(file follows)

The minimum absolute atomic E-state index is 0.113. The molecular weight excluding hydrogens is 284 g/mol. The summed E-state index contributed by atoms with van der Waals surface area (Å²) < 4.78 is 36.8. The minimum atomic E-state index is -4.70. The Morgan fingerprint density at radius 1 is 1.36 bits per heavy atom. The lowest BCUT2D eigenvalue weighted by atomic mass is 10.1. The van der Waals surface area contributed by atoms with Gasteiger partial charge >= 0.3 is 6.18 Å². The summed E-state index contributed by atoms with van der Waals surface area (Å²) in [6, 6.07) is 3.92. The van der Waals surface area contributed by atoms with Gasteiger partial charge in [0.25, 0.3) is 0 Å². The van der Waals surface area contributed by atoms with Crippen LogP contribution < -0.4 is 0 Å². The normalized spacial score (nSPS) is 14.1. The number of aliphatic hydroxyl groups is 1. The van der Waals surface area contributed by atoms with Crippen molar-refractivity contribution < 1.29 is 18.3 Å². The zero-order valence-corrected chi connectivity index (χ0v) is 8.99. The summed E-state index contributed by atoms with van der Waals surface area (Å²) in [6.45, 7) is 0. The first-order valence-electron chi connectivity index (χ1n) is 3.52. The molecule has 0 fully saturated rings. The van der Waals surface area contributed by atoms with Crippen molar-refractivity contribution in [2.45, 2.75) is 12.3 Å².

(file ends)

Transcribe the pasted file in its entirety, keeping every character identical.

The minimum absolute atomic E-state index is 0.113. The molecular weight excluding hydrogens is 284 g/mol. The summed E-state index contributed by atoms with van der Waals surface area (Å²) < 4.78 is 36.8. The minimum atomic E-state index is -4.70. The Morgan fingerprint density at radius 1 is 1.36 bits per heavy atom. The lowest BCUT2D eigenvalue weighted by atomic mass is 10.1. The van der Waals surface area contributed by atoms with Gasteiger partial charge >= 0.3 is 6.18 Å². The summed E-state index contributed by atoms with van der Waals surface area (Å²) in [6, 6.07) is 3.92. The van der Waals surface area contributed by atoms with Gasteiger partial charge in [0.25, 0.3) is 0 Å². The van der Waals surface area contributed by atoms with Crippen LogP contribution < -0.4 is 0 Å². The normalized spacial score (nSPS) is 14.1. The number of aliphatic hydroxyl groups is 1. The van der Waals surface area contributed by atoms with Crippen molar-refractivity contribution < 1.29 is 18.3 Å². The zero-order valence-corrected chi connectivity index (χ0v) is 8.99. The summed E-state index contributed by atoms with van der Waals surface area (Å²) in [6.45, 7) is 0. The first-order valence-electron chi connectivity index (χ1n) is 3.52. The molecule has 0 fully saturated rings. The van der Waals surface area contributed by atoms with Crippen molar-refractivity contribution in [2.45, 2.75) is 12.3 Å².